Les Obsèques de la Lionne
"Les Obsèques de la Lionne" is a satire of the court, using animals as characters instead of people. It is permissible to use animals in a text that criticizes the court. The use of animals makes the story fall clearly into the realm of fiction: the story could be based on real events, but since the characters are animals the story is obviously a fantasy. When using animals in a story, there is no need for names. One says "le Lion," or "le Cerf," or simply "le Monarque." Because there are no proper names, each animal is just a general role; there is no specific person invoked who could take offense at the story. The use of animals also makes the fable timeless. If a satire used people, there would have to be descriptive details that would set the satire in a specific place and time (such as we see in La Princesse de Clèves), which could be offensive to some people. It is safer for Jean de La Fontaine to use animals as his characters because the claim of fiction is made obvious, so people are less likely to be offended by his story.
The king in La Fontaine's story is portrayed as being very stupid, as are the members of the court. La Fontaine portrays le Lion as being an ineffectual and irresponsible king. He is willing to give up some of his power by letting his officers rank the nobles, he changes his mind after hearing le Cerf's pleasant lies about his wife being happy in her afterlife, and his anger goes unnoticed by le Cerf. The message at the end of La Fontaine's story is that kings are easily fooled if one tells them what they want to hear. La Fontaine shows kings as being very weak.
The king seems to take very little responsibility on himself, choosing to give some of his power to his Prévôts. His wife has died, so he informs his people, and then cries, letting his officers handle the funeral: "Il fit avertir sa Province / Que les obsèques se feraient / Un tel jour, en tel lieu ; ses Prévôts y seraient / Pour régler la cérémonie, / Et pour placer la compagnie." It seems significant that the Prévôts are the ones who decide where the nobility will sit during the funeral. The seating at events has great meaning for the nobility; where one is seated is a reflection of rank and favor with the king. If the king leaves the seating arrangements to his Prévôts, he is giving them the power to give favor to some of the nobles. The king's opinion becomes less important when he allows his Prévôts to assign seats to the nobles.
The king is outraged when one of his courtiers tells him that the Cerf was smiling instead of crying, so le Lion orders the wolves to kill le Cerf: "Nous n'appliquerons point sur tes membres profanes / Nos sacrés ongles ; venez Loups, / Vengez la Reine, immolez tous / Ce traître à ses augustes mânes." The king says that he does not want to soil his hands by touching the deer himself, so he orders the wolves to kill the deer for him. It should be an act of power to have things done by someone else, but the king seems impotent because his order is not carried out. The king changes his mind after he hears the deer speak about his wife, la Lionne, being in heaven. Rather than being torn apart, le Cerf is rewarded for his speech: "Le Cerf eut un présent, bien loin d'être puni." The king's order was not carried through, he changed his mind. Le Lion appears weak because he is easily swayed by le Cerf's lies.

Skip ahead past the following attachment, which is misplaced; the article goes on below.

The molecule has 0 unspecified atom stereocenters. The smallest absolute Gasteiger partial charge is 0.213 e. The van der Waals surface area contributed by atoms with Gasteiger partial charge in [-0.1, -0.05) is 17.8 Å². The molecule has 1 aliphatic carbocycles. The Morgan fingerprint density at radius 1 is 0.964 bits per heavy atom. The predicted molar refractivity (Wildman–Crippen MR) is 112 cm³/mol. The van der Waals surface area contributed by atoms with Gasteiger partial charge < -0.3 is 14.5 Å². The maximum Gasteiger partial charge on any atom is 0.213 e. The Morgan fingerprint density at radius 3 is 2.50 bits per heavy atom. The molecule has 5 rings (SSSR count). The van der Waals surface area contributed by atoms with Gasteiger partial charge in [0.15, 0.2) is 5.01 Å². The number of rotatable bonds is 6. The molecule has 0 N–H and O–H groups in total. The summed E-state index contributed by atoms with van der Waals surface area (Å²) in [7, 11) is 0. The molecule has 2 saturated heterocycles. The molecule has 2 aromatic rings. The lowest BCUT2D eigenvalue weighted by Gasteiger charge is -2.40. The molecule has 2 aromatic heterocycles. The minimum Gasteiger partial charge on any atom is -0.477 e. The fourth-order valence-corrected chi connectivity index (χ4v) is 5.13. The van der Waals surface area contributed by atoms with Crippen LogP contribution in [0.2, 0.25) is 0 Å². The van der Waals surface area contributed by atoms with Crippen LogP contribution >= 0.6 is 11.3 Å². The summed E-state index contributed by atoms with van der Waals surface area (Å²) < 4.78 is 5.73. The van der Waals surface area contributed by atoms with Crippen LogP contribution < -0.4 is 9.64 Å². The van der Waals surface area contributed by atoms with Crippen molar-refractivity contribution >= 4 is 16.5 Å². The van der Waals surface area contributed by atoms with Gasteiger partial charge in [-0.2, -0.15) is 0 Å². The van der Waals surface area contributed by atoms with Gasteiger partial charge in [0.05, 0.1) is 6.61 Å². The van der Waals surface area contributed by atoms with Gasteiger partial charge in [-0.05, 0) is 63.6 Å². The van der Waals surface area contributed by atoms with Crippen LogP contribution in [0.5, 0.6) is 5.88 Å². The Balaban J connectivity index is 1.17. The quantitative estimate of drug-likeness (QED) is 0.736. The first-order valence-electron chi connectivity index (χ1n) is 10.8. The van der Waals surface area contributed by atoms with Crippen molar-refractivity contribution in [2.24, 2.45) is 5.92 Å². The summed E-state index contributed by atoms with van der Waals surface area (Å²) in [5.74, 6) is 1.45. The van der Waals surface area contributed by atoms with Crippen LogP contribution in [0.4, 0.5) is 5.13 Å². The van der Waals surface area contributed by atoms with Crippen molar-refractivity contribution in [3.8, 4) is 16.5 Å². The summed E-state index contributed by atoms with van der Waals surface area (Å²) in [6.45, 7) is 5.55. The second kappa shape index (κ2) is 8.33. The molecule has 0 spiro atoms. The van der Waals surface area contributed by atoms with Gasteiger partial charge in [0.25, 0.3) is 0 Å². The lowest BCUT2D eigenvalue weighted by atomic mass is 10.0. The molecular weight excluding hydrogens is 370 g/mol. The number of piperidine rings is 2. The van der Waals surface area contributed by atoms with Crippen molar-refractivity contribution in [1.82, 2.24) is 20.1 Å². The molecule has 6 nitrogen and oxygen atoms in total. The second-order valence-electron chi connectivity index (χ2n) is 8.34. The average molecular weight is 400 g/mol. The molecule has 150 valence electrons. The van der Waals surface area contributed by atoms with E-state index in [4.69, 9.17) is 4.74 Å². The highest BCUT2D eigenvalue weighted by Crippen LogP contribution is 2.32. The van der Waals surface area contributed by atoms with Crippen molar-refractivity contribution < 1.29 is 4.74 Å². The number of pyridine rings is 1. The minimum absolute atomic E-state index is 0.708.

La Fontaine seems to mock the king's anger- he describes it as being terrible, but le Cerf does not recognize it because he hasn't read Solomon: "La colère du Roi, comme dit Salomon, / Est terrible, et surtout celle du roi Lion: / Mais ce Cerf n'avait pas accoutumé de lire." La Fontaine is being ironic in saying that the anger of all kings is great, especially this king's anger, but then saying that le Cerf did not notice le Lion's anger. La Fontaine's irony shows how little respect and power a king can have.
The end of La Fontaine's fable shows how weak and easily manipulated kings can be: "Amusez les Rois par des songes, / Flattez-les, payez-les d'agréables mensonges, / Quelque indignation dont leur coeur soit rempli, / Ils goberont l'appât, vous serez leur ami." It is hard to know exactly what La Fontaine implies. By saying that they will swallow the bait, is La Fontaine suggesting that kings are conscious of the fact that people manipulate them. Do some kings knowingly allow themselves to be swayed by lies and flattery? Is La Fontaine being sarcastic when he says that one will be the king's friend by doing these things? Perhaps kings need to be happy in order to be good rulers, and so if lies make them happy, then one is being their friend by lying? Le Lion in the story is grieving the whole time; so perhaps le Lion's weakness is due to his grief, and le Cerf is helping le Lion to be a good king again by lying to him and making him happy. Since it is not clear if le Lion was a good king before his wife died we cannot know if La Fontaine intends this interpretation or not.
La Fontaine's fable is very clever. In such a short poem he shows us many ways that kings can be irresponsible. They can neglect their duties by having others take over, they can change their mind when they hear lies, and their anger can be impotent. La Fontaine's fable shows an ineffectual ruler. One could read the end of the fable as forgiving: if kings are unhappy they are not good rulers, so flatterers and liars are their friends because they make kings happier and therefore better able to rule. This seems an unlikely interpretation, though. La Fontaine most likely intends his command to be a friend to kings by lying to them to be seen as ironic. La Fontaine does not seem to portray kings as very responsible or effectual, but rather as petty and stupid.